Hyperparameter Tuning using SageMaker PyTorch Container

Kernel Python 3 (PyTorch CPU (or GPU) Optimized) works well with this notebook.


  1. Background

  2. Setup

  3. Data

  4. Train

  5. Host


MNIST is a widely used dataset for handwritten digit classification. It consists of 70,000 labeled 28x28 pixel grayscale images of hand-written digits. The dataset is split into 60,000 training images and 10,000 test images. There are 10 classes (one for each of the 10 digits). This tutorial will show how to train and test an MNIST model on SageMaker using PyTorch. It also shows how to use SageMaker Automatic Model Tuning to select appropriate hyperparameters in order to get the best model.

For more information about the PyTorch in SageMaker, please visit sagemaker-pytorch-containers and sagemaker-python-sdk github repositories.


This notebook was created and tested on an ml.m4.xlarge notebook instance.

Let’s start by creating a SageMaker session and specifying:

  • The S3 bucket and prefix that you want to use for training and model data. This should be within the same region as the Notebook Instance, training, and hosting.

  • The IAM role arn used to give training and hosting access to your data. See the documentation for how to create these. Note, if more than one role is required for notebook instances, training, and/or hosting, please replace the sagemaker.get_execution_role() with a the appropriate full IAM role arn string(s).

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import sagemaker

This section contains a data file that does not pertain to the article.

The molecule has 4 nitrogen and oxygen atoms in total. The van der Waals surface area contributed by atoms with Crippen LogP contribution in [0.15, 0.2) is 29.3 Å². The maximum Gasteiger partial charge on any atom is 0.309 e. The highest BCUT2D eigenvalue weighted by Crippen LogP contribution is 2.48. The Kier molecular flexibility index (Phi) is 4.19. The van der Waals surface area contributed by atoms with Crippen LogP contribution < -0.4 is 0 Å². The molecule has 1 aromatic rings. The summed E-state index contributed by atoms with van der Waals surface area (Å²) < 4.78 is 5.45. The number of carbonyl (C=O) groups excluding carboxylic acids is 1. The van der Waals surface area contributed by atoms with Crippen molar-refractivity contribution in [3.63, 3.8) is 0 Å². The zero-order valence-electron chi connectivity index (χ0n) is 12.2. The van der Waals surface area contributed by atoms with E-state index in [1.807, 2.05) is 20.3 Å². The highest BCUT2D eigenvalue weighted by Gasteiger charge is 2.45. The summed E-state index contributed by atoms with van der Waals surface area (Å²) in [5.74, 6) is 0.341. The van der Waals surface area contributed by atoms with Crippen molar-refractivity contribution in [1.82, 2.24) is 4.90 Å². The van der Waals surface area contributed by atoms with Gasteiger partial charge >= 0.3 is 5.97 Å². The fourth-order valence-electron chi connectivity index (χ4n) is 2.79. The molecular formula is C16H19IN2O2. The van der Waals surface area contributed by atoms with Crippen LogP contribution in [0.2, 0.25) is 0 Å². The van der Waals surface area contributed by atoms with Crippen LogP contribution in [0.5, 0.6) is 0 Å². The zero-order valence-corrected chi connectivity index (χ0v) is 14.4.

from sagemaker.tuner import (

sagemaker_session = sagemaker.Session()

bucket = sagemaker_session.default_bucket()
prefix = "sagemaker/DEMO-pytorch-mnist"

role = sagemaker.get_execution_role()


Getting the data

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from torchvision.datasets import MNIST
from torchvision import transforms

local_dir = "data"
MNIST.mirrors = ["https://sagemaker-sample-files.s3.amazonaws.com/datasets/image/MNIST/"]
        [transforms.ToTensor(), transforms.Normalize((0.1307,), (0.3081,))]

Uploading the data to S3

We are going to use the sagemaker.Session.upload_data function to upload our datasets to an S3 location. The return value inputs identifies the location – we will use later when we start the training job.

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inputs = sagemaker_session.upload_data(path="data", bucket=bucket, key_prefix=prefix)
print("input spec (in this case, just an S3 path): {}".format(inputs))


Training script

The mnist.py script provides all the code we need for training and hosting a SageMaker model (model_fn function to load a model). The training script is very similar to a training script you might run outside of SageMaker, but you can access useful properties about the training environment through various environment variables, such as:

  • SM_MODEL_DIR: A string representing the path to the directory to write model artifacts to. These artifacts are uploaded to S3 for model hosting.